Thousands of people weigh in on proposal to allow personal watercraft in Kachemak Bay

Close to 3,000 people sent letters telling the state of Alaska their opinions about a proposal to abolish an 18-year ban on personal watercraft in Kachemak Bay.

The decision mostly falls to the man who proposed lifting the ban: Alaska Department of Fish and Game Commissioner Doug Vincent-Lang. And Vincent-Lang’s special assistant said the number of comments will not influence his decision.

After moving to lift the ban, Fish and Game opened up a nearly two-month comment period in December to allow the public to weigh in.

Those wanting the ban to remain submitted 1,005 comments. Over 1,600 commenters asked for the bay to be opened up to personal watercraft, often called jet skis. Forty-one commenters did not take a position.

Rick Green, special assistant to Vincent-Lang, said past comment periods on the same issue brought in a similar number of comments. It’s something people feel strongly about, he said.

“It’s an attention-grabbing, passionate-on-both-sides rule change," he said.

The volume of comments carries minimal weight, Green said.


“This isn’t a numbers game, and it’s not an advisory vote," Green said.

Many of the comments advocating for the ban to stay referenced issues documented in previous Fish and Game reports. Those concerns are that fast, agile personal watercraft could harm sea life, such as whales, otters and waterfowl.

“Jet skis pollute the air, make sound pollution, damage shallow water habitat for aquatic life, and create a personal physical threat to other humans wading swimming, kayaking, and floating and fishing in small minimally maneuverable watercraft," wrote a Wasilla resident. "Jet skis also interfere with virtually every other human, as well as animal, enjoyment in the area in which they operate.”

Green said Vincent-Lang was aware of those issues before he proposed the change. He said the public comment period was intended to draw out new information, not serve as a straw poll on public sentiment.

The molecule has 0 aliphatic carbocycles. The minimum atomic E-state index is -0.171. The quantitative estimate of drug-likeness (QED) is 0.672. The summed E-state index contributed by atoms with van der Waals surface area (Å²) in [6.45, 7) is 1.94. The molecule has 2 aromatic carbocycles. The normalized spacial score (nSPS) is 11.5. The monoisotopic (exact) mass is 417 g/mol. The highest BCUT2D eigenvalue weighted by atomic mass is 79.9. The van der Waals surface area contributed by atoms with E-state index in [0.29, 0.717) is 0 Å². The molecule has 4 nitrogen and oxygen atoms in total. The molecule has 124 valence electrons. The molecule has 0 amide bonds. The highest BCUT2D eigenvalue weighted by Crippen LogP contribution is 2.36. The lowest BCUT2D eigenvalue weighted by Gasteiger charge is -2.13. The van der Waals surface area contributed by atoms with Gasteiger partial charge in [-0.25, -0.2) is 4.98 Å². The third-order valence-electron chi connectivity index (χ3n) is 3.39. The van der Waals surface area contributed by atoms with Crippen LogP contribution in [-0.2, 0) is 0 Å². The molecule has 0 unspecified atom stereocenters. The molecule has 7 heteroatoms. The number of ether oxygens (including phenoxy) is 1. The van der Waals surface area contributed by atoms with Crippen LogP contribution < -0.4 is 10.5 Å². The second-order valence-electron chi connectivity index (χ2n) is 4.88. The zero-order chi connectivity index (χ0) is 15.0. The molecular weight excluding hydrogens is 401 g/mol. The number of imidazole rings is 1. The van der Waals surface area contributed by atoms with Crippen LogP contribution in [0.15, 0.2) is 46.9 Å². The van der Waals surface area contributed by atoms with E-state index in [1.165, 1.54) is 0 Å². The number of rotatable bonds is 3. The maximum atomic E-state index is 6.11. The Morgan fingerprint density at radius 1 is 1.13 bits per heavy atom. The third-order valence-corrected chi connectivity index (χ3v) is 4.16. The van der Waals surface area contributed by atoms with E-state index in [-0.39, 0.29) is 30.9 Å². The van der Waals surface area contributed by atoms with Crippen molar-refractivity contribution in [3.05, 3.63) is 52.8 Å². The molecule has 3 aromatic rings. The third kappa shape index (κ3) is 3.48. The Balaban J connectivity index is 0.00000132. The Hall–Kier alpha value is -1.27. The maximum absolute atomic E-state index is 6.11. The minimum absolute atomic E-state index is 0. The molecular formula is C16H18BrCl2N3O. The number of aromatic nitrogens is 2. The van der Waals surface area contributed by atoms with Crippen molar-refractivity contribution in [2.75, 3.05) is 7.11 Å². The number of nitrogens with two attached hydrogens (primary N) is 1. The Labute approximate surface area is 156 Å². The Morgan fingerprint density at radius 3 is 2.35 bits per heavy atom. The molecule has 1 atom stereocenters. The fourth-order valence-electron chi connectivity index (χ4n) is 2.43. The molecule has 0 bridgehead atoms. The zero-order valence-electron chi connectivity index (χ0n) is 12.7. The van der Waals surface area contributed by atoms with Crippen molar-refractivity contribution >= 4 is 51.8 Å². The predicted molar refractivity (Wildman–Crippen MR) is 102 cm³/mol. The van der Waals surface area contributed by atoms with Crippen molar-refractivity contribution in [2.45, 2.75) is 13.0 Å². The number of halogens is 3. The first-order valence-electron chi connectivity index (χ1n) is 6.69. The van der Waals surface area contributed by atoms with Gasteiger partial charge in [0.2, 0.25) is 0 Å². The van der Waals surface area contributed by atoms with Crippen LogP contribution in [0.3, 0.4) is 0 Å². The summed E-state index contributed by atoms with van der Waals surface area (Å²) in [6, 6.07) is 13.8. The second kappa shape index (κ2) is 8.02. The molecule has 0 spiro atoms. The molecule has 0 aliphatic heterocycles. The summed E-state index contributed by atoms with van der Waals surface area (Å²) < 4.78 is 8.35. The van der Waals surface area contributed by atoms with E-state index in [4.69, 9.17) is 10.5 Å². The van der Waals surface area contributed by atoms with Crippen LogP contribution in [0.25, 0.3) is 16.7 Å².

Green said in the rare event that comments alert a government official to something they didn’t know, it can make them second-guess a decision.

[State proposes lifting ban on personal watercraft in Kachemak Bay]

“That’s kind of why you have public comment periods, for those moments,” he said.

Bob Shavelson, advocacy director of Cook Inletkeeper, said he does not have faith in Fish and Game’s way of considering public sentiment in deciding whether personal watercraft belong in the bay. Cook Inletkeeper is a primary proponent of keeping the ban.

“If the commissioner of Fish and Game goes by the law and the science, there’s no debate that the law should stand,” Shavelson said. "But if this is going to be a wholly political process, which it’s been since the beginning, then we’re going to see them throw facts and science under the bus.”

Green said Vincent-Lang will go through all of the comments, then make a decision. There’s no deadline on that, Green said.

If Vincent-Lang decides to move forward with lifting the ban and requests approval, the decision will have to be approved by Lt. Gov. Kevin Meyer within 30 days.

Most of Alaska’s shoreline is open to personal watercraft. In 2001, Fish and Game determined small watercraft could be a detriment to wildlife in the Kachemak Bay Critical Habitat Area and imposed a ban. Shavelson said overturning the ban is going against the advice of agency experts.

Since then, the Personal Watercraft Club of Alaska has worked to repeal the ban.

Spearheaded by member Gina Poths of Anchorage, the group lobbied for equal access on Alaska’s waterways. People fighting for personal watercraft use in the bay point to other allowed motorized use — everything from skiffs to oil tankers.

Poths said she finally found an advocate in Gov. Mike Dunleavy, as well as Vincent-Lang. Since the state proposed lifting the ban, many have come out to support Poths.

“These water craft pose no significant risk to the habitat or wildlife, it’s unreasonable to say that they affect the area any differently than any other water craft,” an Anchorage resident wrote in his public comment.

Others made broader arguments.


“Personally I don’t understand the reason that there is a ban on what people are calling thrill crafts. I feel that just like the mind set, guns are taking the blame for killing people or the spoon made people fat,” wrote a resident of Klahanie, Washington.

They weren’t the only one from Outside to weigh in. People submitted comments from across the Lower 48, from California to Virginia, Illinois to Georgia.

The vast majority of personal watercraft ban opponents who commented submitted form letters or signed online petitions. An online petition on change.org garnered 1,180 opposition signatures. Another 207 were form letters, about half being from a form letter created by the nonprofit Alaska Outdoor Council.

Those in support of the ban largely submitted original letters, but Green said those won’t be weighed more heavily than the petition signatures.

Aubrey Wieber

Aubrey Wieber covers Anchorage city government, politics and general assignments for the Daily News. He previously covered the Oregon Legislature for the Salem Reporter, was a reporter for the Salt Lake Tribune and Bend Bulletin, and was a reporter and editor at the Post Register in Idaho Falls. Contact him at awieber@adn.com.